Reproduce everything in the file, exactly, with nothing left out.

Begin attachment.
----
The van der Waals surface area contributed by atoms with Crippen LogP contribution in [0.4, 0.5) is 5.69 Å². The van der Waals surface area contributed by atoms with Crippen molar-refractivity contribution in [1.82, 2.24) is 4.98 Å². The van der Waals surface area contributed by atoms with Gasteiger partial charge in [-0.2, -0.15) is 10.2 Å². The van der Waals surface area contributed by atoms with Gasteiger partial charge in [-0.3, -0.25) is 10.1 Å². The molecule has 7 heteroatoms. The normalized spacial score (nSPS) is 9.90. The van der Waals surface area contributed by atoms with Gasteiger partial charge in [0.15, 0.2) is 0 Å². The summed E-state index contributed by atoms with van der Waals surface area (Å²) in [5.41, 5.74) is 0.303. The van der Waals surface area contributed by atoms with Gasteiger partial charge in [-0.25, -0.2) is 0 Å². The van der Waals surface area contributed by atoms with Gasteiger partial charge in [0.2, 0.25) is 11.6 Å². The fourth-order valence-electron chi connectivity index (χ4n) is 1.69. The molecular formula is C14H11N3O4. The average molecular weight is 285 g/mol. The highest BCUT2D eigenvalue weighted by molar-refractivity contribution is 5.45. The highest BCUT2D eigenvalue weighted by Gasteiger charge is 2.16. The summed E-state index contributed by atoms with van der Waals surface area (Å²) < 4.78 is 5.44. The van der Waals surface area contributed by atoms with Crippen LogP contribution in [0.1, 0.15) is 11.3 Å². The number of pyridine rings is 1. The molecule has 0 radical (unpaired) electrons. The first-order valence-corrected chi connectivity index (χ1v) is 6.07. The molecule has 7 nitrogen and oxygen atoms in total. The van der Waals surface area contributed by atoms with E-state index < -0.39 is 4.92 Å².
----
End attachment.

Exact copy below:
The van der Waals surface area contributed by atoms with Crippen LogP contribution in [0.4, 0.5) is 5.69 Å². The van der Waals surface area contributed by atoms with Crippen molar-refractivity contribution in [1.82, 2.24) is 4.98 Å². The van der Waals surface area contributed by atoms with Gasteiger partial charge in [-0.2, -0.15) is 10.2 Å². The van der Waals surface area contributed by atoms with Gasteiger partial charge in [-0.3, -0.25) is 10.1 Å². The molecule has 7 heteroatoms. The normalized spacial score (nSPS) is 9.90. The van der Waals surface area contributed by atoms with Gasteiger partial charge in [0.15, 0.2) is 0 Å². The summed E-state index contributed by atoms with van der Waals surface area (Å²) in [5.41, 5.74) is 0.303. The van der Waals surface area contributed by atoms with Gasteiger partial charge in [-0.25, -0.2) is 0 Å². The van der Waals surface area contributed by atoms with Gasteiger partial charge in [0.2, 0.25) is 11.6 Å². The fourth-order valence-electron chi connectivity index (χ4n) is 1.69. The molecular formula is C14H11N3O4. The average molecular weight is 285 g/mol. The highest BCUT2D eigenvalue weighted by molar-refractivity contribution is 5.45. The highest BCUT2D eigenvalue weighted by Gasteiger charge is 2.16. The summed E-state index contributed by atoms with van der Waals surface area (Å²) < 4.78 is 5.44. The van der Waals surface area contributed by atoms with Crippen LogP contribution in [0.1, 0.15) is 11.3 Å². The number of pyridine rings is 1. The molecule has 0 radical (unpaired) electrons. The first-order valence-corrected chi connectivity index (χ1v) is 6.07. The molecule has 7 nitrogen and oxygen atoms in total. The van der Waals surface area contributed by atoms with E-state index < -0.39 is 4.92 Å².